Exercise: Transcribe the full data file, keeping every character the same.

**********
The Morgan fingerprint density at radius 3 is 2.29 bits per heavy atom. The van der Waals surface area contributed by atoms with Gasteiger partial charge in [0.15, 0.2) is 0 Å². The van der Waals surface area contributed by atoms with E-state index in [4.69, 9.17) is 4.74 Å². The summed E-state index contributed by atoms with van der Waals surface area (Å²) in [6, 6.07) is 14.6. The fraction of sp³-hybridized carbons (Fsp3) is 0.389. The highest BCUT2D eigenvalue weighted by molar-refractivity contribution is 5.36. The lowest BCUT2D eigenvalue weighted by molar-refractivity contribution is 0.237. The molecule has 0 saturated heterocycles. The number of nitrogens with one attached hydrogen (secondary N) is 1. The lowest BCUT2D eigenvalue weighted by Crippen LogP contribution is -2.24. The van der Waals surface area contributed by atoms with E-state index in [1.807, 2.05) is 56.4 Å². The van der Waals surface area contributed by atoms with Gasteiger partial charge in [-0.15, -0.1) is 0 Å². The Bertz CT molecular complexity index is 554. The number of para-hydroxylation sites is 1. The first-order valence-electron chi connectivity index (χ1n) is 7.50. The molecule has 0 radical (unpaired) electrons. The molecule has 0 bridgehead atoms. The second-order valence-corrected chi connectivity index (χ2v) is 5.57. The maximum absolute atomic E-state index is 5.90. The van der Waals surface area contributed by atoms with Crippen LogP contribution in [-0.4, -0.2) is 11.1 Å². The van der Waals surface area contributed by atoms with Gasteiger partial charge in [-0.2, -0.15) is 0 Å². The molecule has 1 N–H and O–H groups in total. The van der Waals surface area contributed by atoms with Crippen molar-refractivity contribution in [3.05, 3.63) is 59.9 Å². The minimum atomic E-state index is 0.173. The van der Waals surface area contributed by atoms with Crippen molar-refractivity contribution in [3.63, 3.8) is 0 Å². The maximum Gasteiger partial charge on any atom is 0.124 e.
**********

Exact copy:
The Morgan fingerprint density at radius 3 is 2.29 bits per heavy atom. The van der Waals surface area contributed by atoms with Gasteiger partial charge in [0.15, 0.2) is 0 Å². The van der Waals surface area contributed by atoms with E-state index in [4.69, 9.17) is 4.74 Å². The summed E-state index contributed by atoms with van der Waals surface area (Å²) in [6, 6.07) is 14.6. The fraction of sp³-hybridized carbons (Fsp3) is 0.389. The highest BCUT2D eigenvalue weighted by molar-refractivity contribution is 5.36. The lowest BCUT2D eigenvalue weighted by molar-refractivity contribution is 0.237. The molecule has 0 saturated heterocycles. The number of nitrogens with one attached hydrogen (secondary N) is 1. The lowest BCUT2D eigenvalue weighted by Crippen LogP contribution is -2.24. The van der Waals surface area contributed by atoms with E-state index in [1.807, 2.05) is 56.4 Å². The van der Waals surface area contributed by atoms with Gasteiger partial charge in [-0.15, -0.1) is 0 Å². The Bertz CT molecular complexity index is 554. The number of para-hydroxylation sites is 1. The first-order valence-electron chi connectivity index (χ1n) is 7.50. The molecule has 0 radical (unpaired) electrons. The molecule has 0 bridgehead atoms. The second-order valence-corrected chi connectivity index (χ2v) is 5.57. The maximum absolute atomic E-state index is 5.90. The van der Waals surface area contributed by atoms with Crippen LogP contribution in [-0.4, -0.2) is 11.1 Å². The van der Waals surface area contributed by atoms with Gasteiger partial charge in [-0.2, -0.15) is 0 Å². The molecule has 1 N–H and O–H groups in total. The van der Waals surface area contributed by atoms with Crippen molar-refractivity contribution in [3.05, 3.63) is 59.9 Å². The minimum atomic E-state index is 0.173. The van der Waals surface area contributed by atoms with Crippen molar-refractivity contribution in [3.63, 3.8) is 0 Å². The maximum Gasteiger partial charge on any atom is 0.124 e.